TORONTO - Microsoft's new Surface Pro isn't the top tablet on the market and it's not the best laptop either.
Although the company boasted its dual-mode device would offer a "no compromise" experience as both a tablet and a laptop, that's simply not the case.
While corporate road warriors and consumers alike would welcome the concept of having to buy just one device that could double as a tablet or a full-featured laptop, the Surface Pro doesn't fully fit the bill. And it's pricey enough that you could buy a budget-priced laptop and a tablet instead of the Surface Pro.
As a tablet, the Surface Pro packs more power than its competitors and runs the same Windows 8 operating system that drives some PCs. Anyone familiar with Windows 8 will be instantly at home using the Surface Pro, which can run PC applications and multi-task. Even memory- and processor-hungry programs like Adobe Photoshop run well on the Surface Pro, which is equipped with four gigabytes of RAM and an Intel Core i5 processor that's commonly used in laptops. On the other hand, the device is also noticeably heavy for a tablet, weighing in at two pounds versus the iPad's nearly one and a half pounds. It sounds like a small difference but given some users already find the iPad a bit onerous to hold for long periods of time, the extra half pound of heft is significant.
As a laptop, the Surface Pro also performs well but its 10.6-inch screen feels undersized unless you're used to working on a netbook or ultra-portable laptop. And typing on the plug-in keyboard (which is sold separately) can require a major adjustment to use effectively.
There are two keyboard types to choose from. The Touch Cover, which is nearly flat and has imprinted keys that don't click, sells for $120. The Type Cover, with real mechanical keys, goes for $130.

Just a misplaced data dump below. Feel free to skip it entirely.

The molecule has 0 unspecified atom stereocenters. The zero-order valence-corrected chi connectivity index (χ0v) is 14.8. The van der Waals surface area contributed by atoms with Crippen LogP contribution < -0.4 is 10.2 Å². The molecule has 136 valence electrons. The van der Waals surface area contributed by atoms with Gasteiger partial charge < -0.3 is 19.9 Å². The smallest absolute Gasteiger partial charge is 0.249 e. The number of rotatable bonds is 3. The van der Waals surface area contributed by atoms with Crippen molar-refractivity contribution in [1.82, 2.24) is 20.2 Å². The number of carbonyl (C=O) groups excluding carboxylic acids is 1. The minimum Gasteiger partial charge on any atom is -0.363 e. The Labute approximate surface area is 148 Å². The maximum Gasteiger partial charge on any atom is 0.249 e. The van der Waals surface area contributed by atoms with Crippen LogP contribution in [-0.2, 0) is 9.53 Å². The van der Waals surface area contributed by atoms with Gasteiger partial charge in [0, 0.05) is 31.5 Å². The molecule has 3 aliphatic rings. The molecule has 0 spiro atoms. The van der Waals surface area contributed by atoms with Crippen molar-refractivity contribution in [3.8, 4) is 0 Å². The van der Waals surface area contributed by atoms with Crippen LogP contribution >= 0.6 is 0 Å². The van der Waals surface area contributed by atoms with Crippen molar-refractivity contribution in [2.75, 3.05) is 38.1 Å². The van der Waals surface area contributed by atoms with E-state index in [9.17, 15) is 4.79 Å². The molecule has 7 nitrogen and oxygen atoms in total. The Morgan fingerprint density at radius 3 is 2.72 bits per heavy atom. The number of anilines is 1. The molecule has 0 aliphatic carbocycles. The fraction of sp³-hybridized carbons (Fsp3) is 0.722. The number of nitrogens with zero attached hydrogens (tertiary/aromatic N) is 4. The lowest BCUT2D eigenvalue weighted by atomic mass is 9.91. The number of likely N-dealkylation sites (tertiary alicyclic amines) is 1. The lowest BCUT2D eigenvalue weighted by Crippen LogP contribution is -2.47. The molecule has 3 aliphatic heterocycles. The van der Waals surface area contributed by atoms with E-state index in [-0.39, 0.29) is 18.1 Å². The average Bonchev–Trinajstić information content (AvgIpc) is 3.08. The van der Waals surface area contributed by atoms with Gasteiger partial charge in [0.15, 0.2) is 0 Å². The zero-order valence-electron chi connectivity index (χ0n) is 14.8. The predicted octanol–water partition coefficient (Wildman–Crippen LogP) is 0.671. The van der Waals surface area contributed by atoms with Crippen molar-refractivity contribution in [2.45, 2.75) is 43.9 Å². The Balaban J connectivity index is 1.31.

It takes some practice to blindly navigate both of the keyboards but the Touch Cover in particular requires a much longer investment of time to master. It takes a while to get used to the feel of working on an unresponsive keyboard — a slight tap may not register a keystroke but slamming the keys isn't required either. If you choose the cheaper Type Cover be prepared for a very frustrating first few hours of typing until muscle memory kicks in.
Both keyboards also have a trackpad to control the on-screen cursor, which is similarly frustrating to use. Manoeuvring the cursor and clicking doesn't feel quite as smooth as you'd like. Luckily, the touchscreen can still be tapped and swiped when the keyboard is plugged in, which is sometimes an easier way of interaction rather than using the trackpad.
Microsoft also sells a wireless mouse to use with the Surface for $70, which performs well when you have a desk to work on.
Another drawback with using the Surface Pro in laptop mode is it doesn't work well when sitting on a couch or away from a desk. The device doesn't sit well on your lap and the keyboard flexes and shifts slightly when typing on it without a firm surface underneath.
There is plenty to like about the powerful Surface Pro but add up all the cons and it's tough to recommend the device, especially considering its price tag. A 64-gigabyte model sells for $900 or it's $1,000 for 128 gigabytes of storage. And then you'll have to add a keyboard (which doubles as a protective screen cover) if you want to use it as a laptop.
The Surface Pro is a decent amalgam of tablet and laptop technology and despite its flaws, might be useful for users who want just one device to carry around. Other tablets, including the iPad, can be partnered with external keyboards but they don't offer the full PC experience like the Surface Pro can. As its name implies, the Surface Pro makes more sense for business users who value portability but don't want to sacrifice on power and functionality. There are compromises in the design, despite what Microsoft has insisted, and it is somewhat expensive, but the Surface Pro can perform well as both a tablet and laptop, albeit not perfectly.